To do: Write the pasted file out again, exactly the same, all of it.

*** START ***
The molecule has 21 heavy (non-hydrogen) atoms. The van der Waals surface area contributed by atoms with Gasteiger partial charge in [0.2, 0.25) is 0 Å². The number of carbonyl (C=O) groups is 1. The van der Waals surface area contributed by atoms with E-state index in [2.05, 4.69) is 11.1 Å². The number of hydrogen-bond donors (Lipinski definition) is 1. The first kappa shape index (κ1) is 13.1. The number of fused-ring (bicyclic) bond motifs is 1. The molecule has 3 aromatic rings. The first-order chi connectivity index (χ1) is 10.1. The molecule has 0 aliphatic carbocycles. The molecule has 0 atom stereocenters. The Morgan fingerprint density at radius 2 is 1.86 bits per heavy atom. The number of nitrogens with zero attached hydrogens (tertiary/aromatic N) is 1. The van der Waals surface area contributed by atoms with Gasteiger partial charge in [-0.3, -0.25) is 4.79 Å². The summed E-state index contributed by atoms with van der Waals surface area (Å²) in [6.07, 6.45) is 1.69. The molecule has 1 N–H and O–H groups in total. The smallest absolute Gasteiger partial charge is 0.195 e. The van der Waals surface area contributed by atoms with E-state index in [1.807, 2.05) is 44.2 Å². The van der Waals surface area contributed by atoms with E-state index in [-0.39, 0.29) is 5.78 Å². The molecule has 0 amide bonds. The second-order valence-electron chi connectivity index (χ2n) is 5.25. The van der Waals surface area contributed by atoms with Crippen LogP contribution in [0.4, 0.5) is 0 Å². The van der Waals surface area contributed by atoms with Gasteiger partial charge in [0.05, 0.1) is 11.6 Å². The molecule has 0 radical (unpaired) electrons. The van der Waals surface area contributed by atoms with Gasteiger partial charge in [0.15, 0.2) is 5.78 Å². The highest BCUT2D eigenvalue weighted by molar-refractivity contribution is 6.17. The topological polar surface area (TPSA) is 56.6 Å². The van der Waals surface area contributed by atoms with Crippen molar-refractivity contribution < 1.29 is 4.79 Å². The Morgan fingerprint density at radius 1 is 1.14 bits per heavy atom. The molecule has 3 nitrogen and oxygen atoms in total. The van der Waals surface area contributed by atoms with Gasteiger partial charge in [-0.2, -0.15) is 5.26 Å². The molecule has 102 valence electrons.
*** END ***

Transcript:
The molecule has 21 heavy (non-hydrogen) atoms. The van der Waals surface area contributed by atoms with Gasteiger partial charge in [0.2, 0.25) is 0 Å². The number of carbonyl (C=O) groups is 1. The van der Waals surface area contributed by atoms with E-state index in [2.05, 4.69) is 11.1 Å². The number of hydrogen-bond donors (Lipinski definition) is 1. The first kappa shape index (κ1) is 13.1. The number of fused-ring (bicyclic) bond motifs is 1. The molecule has 3 aromatic rings. The first-order chi connectivity index (χ1) is 10.1. The molecule has 0 aliphatic carbocycles. The molecule has 0 atom stereocenters. The Morgan fingerprint density at radius 2 is 1.86 bits per heavy atom. The number of nitrogens with zero attached hydrogens (tertiary/aromatic N) is 1. The van der Waals surface area contributed by atoms with Gasteiger partial charge in [-0.3, -0.25) is 4.79 Å². The summed E-state index contributed by atoms with van der Waals surface area (Å²) in [6.07, 6.45) is 1.69. The molecule has 1 N–H and O–H groups in total. The smallest absolute Gasteiger partial charge is 0.195 e. The van der Waals surface area contributed by atoms with E-state index in [1.807, 2.05) is 44.2 Å². The van der Waals surface area contributed by atoms with E-state index in [-0.39, 0.29) is 5.78 Å². The molecule has 0 amide bonds. The second-order valence-electron chi connectivity index (χ2n) is 5.25. The van der Waals surface area contributed by atoms with Crippen LogP contribution in [0.4, 0.5) is 0 Å². The van der Waals surface area contributed by atoms with Gasteiger partial charge in [0.05, 0.1) is 11.6 Å². The molecule has 0 radical (unpaired) electrons. The van der Waals surface area contributed by atoms with Gasteiger partial charge in [0.15, 0.2) is 5.78 Å². The highest BCUT2D eigenvalue weighted by molar-refractivity contribution is 6.17. The topological polar surface area (TPSA) is 56.6 Å². The van der Waals surface area contributed by atoms with Crippen molar-refractivity contribution < 1.29 is 4.79 Å². The Morgan fingerprint density at radius 1 is 1.14 bits per heavy atom. The molecule has 3 nitrogen and oxygen atoms in total. The van der Waals surface area contributed by atoms with Gasteiger partial charge in [-0.2, -0.15) is 5.26 Å². The molecule has 102 valence electrons.